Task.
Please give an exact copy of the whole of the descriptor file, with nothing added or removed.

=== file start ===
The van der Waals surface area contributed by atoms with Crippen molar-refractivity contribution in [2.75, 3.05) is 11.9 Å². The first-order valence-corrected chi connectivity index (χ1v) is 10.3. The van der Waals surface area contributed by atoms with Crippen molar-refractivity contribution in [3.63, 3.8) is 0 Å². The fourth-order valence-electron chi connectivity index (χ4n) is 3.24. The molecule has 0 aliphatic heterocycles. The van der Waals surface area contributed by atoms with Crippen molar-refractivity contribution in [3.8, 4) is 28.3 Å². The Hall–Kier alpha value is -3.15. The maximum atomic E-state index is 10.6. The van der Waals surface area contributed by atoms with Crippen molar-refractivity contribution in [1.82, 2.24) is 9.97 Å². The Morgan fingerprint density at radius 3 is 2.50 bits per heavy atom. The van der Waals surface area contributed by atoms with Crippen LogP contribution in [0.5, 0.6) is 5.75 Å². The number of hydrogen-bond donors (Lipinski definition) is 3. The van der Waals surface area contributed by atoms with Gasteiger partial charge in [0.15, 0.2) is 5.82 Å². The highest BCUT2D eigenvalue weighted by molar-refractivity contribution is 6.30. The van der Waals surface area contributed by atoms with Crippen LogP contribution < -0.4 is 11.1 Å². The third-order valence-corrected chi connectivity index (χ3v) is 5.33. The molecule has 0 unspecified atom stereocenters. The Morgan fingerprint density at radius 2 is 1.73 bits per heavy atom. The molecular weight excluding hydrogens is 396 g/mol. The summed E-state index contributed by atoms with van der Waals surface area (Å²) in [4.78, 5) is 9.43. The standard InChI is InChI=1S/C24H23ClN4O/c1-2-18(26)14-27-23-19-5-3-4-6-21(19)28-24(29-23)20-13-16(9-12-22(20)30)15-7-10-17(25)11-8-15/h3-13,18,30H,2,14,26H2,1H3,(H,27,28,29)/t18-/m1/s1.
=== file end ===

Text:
The van der Waals surface area contributed by atoms with Crippen molar-refractivity contribution in [2.75, 3.05) is 11.9 Å². The first-order valence-corrected chi connectivity index (χ1v) is 10.3. The van der Waals surface area contributed by atoms with Crippen molar-refractivity contribution in [3.63, 3.8) is 0 Å². The fourth-order valence-electron chi connectivity index (χ4n) is 3.24. The molecule has 0 aliphatic heterocycles. The van der Waals surface area contributed by atoms with Crippen molar-refractivity contribution in [3.8, 4) is 28.3 Å². The Hall–Kier alpha value is -3.15. The maximum atomic E-state index is 10.6. The van der Waals surface area contributed by atoms with Crippen molar-refractivity contribution in [1.82, 2.24) is 9.97 Å². The Morgan fingerprint density at radius 3 is 2.50 bits per heavy atom. The van der Waals surface area contributed by atoms with Crippen LogP contribution in [0.5, 0.6) is 5.75 Å². The number of hydrogen-bond donors (Lipinski definition) is 3. The van der Waals surface area contributed by atoms with Gasteiger partial charge in [0.15, 0.2) is 5.82 Å². The highest BCUT2D eigenvalue weighted by molar-refractivity contribution is 6.30. The van der Waals surface area contributed by atoms with Crippen LogP contribution < -0.4 is 11.1 Å². The third-order valence-corrected chi connectivity index (χ3v) is 5.33. The molecule has 0 unspecified atom stereocenters. The Morgan fingerprint density at radius 2 is 1.73 bits per heavy atom. The molecular weight excluding hydrogens is 396 g/mol. The summed E-state index contributed by atoms with van der Waals surface area (Å²) in [4.78, 5) is 9.43. The standard InChI is InChI=1S/C24H23ClN4O/c1-2-18(26)14-27-23-19-5-3-4-6-21(19)28-24(29-23)20-13-16(9-12-22(20)30)15-7-10-17(25)11-8-15/h3-13,18,30H,2,14,26H2,1H3,(H,27,28,29)/t18-/m1/s1.